Much better story than I expected. The point of time shows in some things, like the obvious communication ways, but also in the asbestos suits of firemen (asbestos! but this was 70s/80s point of time). On the other hand the character of Reba McClane is such a positive sight: even after all that's happened, I think she will believe Crawford's supporting advice (and I hope her later life was happier). I liked her a lot.

    This is a quick-flowing story, a tragic story, and a certain will think about it for a long time. And it will certainly be reread at some point, again. :)

  • RedemptionDenied

    I wish I'd read the book, before watching the movies. About half-way through the novel, my copy of Manhunter came crashing through the letterbox. The dvd incorporated a 54-page booklet: Michael Mann's HeadGames by Steven Paul Davies.

    Contents:

    Introduction.

    The Making of the Film.

    An Interview with Brian Cox.

    The Thomas Harris Sequels.

    Michael Mann - Cult Hero.

    Michael Mann Filmography.

    Manhunter Credits.

    Ex-FBI Profiler, Will Graham, is dragged out of early retirement,

    I wish I'd read the book, before watching the movies. About half-way through the novel, my copy of Manhunter came crashing through the letterbox. The dvd incorporated a 54-page booklet: Michael Mann's HeadGames by Steven Paul Davies.

    Contents:

    Introduction.

    The Making of the Film.

    An Interview with Brian Cox.

    The Thomas Harris Sequels.

    Michael Mann - Cult Hero.

    Michael Mann Filmography.

    Manhunter Credits.

    Ex-FBI Profiler, Will Graham, is dragged out of early retirement, when a second family is slain by a serial killer, who has a penchant for doing his work, during the lunar cycle: when it's a full moon. Still recovering from physical and emotional scars, he received years earlier, courtesy of Hannibal Lecter; he's reluctant to work on the case. But FBI-head, Jack Crawford, persuades him. Or maybe, it's the photos of the killers, handiwork, that makes him want to help.

    Graham has the unique ability, to see what others' miss. Is able to think like the killers, he's pursuing. He spends time at one of the crime scenes, at the Charle's Leeds home, in Atlanta: working in minute detail, which was extremely, creepy, as he moves from room to room, trying to ascertain, how the crime played out. How did the perp enter the property? Who was the first to be killed? Why were the bodies, rearranged? How long after the murders, did the killer stay in the property? - and what was he doing? Why are there broken pieces of mirror? How does he choose his victims - and how does the killer know so much about them? What about the blood patterns, trajectory, etc? Being inside Will's head, seeing what he's seeing, was unequivocally, disturbing. And where's Jack: the Leeds dog? What do the two families, have in common? - the list goes on.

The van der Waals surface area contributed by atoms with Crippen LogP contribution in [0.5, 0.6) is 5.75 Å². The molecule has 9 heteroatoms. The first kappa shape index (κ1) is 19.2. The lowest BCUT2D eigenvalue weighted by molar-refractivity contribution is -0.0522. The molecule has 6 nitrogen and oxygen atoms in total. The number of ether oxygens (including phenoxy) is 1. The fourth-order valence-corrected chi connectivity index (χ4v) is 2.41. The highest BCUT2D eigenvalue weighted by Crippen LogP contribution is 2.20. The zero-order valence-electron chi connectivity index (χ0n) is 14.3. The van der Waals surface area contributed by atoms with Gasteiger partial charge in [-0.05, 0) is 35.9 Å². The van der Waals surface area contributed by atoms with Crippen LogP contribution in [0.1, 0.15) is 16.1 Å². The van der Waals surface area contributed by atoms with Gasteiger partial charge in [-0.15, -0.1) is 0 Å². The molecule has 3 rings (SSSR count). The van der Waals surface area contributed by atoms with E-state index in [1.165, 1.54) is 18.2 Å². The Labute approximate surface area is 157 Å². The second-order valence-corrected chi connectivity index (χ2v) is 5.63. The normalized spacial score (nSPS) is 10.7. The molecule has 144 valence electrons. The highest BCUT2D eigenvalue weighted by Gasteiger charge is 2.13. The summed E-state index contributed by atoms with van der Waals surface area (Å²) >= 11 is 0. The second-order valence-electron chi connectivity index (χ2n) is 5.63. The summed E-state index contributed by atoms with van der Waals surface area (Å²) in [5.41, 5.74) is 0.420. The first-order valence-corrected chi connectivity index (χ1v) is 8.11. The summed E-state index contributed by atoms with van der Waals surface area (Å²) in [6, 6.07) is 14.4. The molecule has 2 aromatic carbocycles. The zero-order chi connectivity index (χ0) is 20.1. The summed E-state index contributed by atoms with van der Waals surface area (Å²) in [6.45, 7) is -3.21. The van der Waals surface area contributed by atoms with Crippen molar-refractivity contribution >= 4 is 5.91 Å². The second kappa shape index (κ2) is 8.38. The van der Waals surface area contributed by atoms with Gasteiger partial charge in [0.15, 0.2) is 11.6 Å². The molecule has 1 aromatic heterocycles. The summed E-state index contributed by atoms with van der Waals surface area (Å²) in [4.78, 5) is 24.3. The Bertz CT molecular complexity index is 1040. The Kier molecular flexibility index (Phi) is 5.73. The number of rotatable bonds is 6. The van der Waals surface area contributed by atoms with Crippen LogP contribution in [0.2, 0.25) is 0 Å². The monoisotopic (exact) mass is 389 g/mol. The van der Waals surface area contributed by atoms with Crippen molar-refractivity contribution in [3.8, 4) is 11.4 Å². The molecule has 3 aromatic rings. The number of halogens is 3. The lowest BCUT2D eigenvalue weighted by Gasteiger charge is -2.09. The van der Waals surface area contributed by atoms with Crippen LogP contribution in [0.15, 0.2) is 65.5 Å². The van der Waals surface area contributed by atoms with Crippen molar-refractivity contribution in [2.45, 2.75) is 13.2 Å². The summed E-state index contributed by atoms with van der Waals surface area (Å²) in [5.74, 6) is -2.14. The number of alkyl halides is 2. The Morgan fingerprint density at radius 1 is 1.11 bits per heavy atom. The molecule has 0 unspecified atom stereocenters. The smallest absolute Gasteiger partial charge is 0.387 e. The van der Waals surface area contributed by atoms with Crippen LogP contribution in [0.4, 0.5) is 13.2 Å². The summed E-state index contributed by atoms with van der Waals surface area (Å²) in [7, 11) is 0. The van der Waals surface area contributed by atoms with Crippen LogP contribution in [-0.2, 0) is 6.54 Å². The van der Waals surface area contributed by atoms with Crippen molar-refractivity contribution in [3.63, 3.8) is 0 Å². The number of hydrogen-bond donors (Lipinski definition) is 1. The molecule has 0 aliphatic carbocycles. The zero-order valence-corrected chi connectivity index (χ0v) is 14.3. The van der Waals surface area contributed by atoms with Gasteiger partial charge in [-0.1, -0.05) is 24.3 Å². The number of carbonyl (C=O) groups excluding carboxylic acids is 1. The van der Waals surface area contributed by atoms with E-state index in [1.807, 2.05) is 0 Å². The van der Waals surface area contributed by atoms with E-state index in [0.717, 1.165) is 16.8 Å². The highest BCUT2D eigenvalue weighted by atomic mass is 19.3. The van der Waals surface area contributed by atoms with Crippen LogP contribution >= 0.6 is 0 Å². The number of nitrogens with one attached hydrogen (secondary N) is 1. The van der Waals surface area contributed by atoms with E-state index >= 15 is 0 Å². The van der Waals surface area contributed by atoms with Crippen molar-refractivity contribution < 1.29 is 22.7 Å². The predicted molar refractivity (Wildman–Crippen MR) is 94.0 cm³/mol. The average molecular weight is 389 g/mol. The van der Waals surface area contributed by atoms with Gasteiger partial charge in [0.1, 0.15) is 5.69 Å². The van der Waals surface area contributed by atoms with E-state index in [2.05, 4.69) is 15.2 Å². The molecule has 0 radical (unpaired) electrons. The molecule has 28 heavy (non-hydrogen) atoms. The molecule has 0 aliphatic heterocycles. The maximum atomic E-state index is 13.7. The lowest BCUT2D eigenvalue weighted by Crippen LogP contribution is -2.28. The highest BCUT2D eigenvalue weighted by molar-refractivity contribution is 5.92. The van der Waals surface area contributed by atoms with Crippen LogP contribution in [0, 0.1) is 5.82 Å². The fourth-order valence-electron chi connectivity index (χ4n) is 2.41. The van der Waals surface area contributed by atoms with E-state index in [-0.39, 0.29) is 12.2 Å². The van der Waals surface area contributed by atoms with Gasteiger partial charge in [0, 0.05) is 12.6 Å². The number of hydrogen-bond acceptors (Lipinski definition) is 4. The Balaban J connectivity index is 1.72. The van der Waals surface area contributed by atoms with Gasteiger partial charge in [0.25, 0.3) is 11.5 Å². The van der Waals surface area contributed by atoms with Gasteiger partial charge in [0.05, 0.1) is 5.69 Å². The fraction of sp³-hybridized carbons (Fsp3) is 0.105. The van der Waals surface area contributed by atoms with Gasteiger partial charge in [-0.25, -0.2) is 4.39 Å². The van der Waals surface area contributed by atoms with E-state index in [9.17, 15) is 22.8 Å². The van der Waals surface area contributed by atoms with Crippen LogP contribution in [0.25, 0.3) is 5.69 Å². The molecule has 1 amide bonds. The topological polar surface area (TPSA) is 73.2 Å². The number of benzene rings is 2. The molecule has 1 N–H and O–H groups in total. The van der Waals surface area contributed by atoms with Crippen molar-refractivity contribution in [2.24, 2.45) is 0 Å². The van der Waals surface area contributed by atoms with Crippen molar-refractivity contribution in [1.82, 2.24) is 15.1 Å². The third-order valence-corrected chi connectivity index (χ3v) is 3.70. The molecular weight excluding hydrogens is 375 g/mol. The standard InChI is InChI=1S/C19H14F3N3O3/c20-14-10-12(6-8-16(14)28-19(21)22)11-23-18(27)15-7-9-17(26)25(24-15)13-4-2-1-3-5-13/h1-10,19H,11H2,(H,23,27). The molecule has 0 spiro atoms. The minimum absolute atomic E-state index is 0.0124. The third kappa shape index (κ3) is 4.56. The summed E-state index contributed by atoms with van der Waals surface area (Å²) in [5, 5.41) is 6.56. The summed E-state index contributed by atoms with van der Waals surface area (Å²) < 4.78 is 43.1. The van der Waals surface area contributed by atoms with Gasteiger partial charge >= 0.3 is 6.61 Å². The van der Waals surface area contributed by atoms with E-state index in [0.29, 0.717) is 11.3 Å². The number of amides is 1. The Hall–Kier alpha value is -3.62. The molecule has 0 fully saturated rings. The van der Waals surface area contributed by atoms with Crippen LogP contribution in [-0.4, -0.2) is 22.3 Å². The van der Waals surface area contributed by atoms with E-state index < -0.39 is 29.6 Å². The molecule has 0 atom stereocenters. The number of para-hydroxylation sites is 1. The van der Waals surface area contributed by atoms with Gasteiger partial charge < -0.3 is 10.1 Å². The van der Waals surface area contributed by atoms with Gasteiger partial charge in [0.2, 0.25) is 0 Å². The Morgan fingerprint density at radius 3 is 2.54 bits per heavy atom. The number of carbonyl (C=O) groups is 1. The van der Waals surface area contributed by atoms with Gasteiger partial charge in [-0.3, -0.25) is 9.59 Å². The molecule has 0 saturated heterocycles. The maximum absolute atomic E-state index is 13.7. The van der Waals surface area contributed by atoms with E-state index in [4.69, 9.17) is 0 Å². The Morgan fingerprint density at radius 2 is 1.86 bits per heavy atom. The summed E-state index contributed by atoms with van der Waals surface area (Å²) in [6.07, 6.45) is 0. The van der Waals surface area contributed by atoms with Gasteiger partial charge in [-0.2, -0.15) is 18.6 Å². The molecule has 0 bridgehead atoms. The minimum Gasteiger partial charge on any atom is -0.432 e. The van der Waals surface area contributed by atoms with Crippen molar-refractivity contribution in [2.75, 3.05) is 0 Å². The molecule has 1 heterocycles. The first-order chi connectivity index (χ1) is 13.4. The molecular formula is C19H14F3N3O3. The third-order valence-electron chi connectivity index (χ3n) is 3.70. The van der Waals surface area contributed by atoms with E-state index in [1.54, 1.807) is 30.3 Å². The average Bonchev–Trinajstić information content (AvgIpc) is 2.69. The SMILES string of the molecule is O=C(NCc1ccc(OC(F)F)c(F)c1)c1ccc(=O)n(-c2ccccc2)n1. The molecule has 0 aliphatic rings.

By working the scene, he learns a lot about the Leeds' family. The first family, to be slaughtered, the Jacobis - a month earlier, is a different matter. There isn't much left of that crime scene, after it was cleaned up. He needs to know them, as well.

    We also get the killers' POV, as well as flashbacks to when he was younger, which was strangely, amusing. Especially, when he gets a visitor, and he's able to tell that person his name - and that's only because the other children at the orphanage, kept calling him it. And it's got no ('s) in it. I was a little disappointed that there was little time spent with Lecter. We don't get to see his inner thoughts. Well, that's probably for the best. I think.

    So, this is the novel that spawned the movie, Manhunter (1986), starring William Peterson (Will Graham), Brian Cox (Hannibal Lecter), Tom Noonam (Francis Dolarhyde) Joan Allen (Reba McClane. She spent time at the New York Institute For The Blind - in preparation for her role, walking around blindfolded), Stephen Lang (Freddy Lounds), Dennis Farina (Jack Crawford) and Kim Greist (Molly Graham).

    It's impressive, how close the movie is to the source material; including some of the dialogue. The ending was notably, different. Obviously, they couldn't squeeze everything into the film. Manhunter was going to be called Red. Not sure how close the Red Dragon movie, resembles the book, as I can't remember squat about it, for some reason. I'll probably watch it again, someday.

    Red Dragon (2002), starred Edward Norton (Will Graham), Anthony Hopkins (Hannibal Lecter), Ralph Fiennes (Francis Dolarhyde), Philip Seymour Hoffman (Freddy Lounds), Harvey Keitel (Jack Crawford) and Mary-Louise Parker as Molly Graham.

    Personally, I preferred Michael Mann's 1986 movie adaption (I'll never forget the wheelchair scene.), which had a budget of $15 million and took $8.6 million at the box office. In contrast, Brett Ratner's Red Dragon (which is basically a remake), had a budget of $78 million and took $209.1 million at the box office.

    The chronological order of the movies is: Manhunter (1986), or Red Dragon (2002), The Silence of the Lambs (1991), Hannibal (2001) and Hannibal Rising (2007). I still need to watch that one. Jody Foster didn't reprise her role as Clarice Starling in Hannibal, as she didn't believe, she would have much of a part - wasn't worth her participation - and she wanted to direct the movie (amongst other things), so Julianne Moore, took over.

    The inspiration for Hannibal Lecter, is based on a real-life person (who wasn't a serial killer), Alfredo Balli Treviñi, who was a Mexican doctor. The authors' foreword, provides more insight - Foreword to a Fatal Interview.

    I guess I'll have to read these in chronological order. I loved The Silence of the Lambs film - watched it a multitude of times - and Anthony Hopkins was quintessentially cast as psychiatrist/serial killer, Hannibal Lecter. Brian Cox's role as Lecter was very good, as well.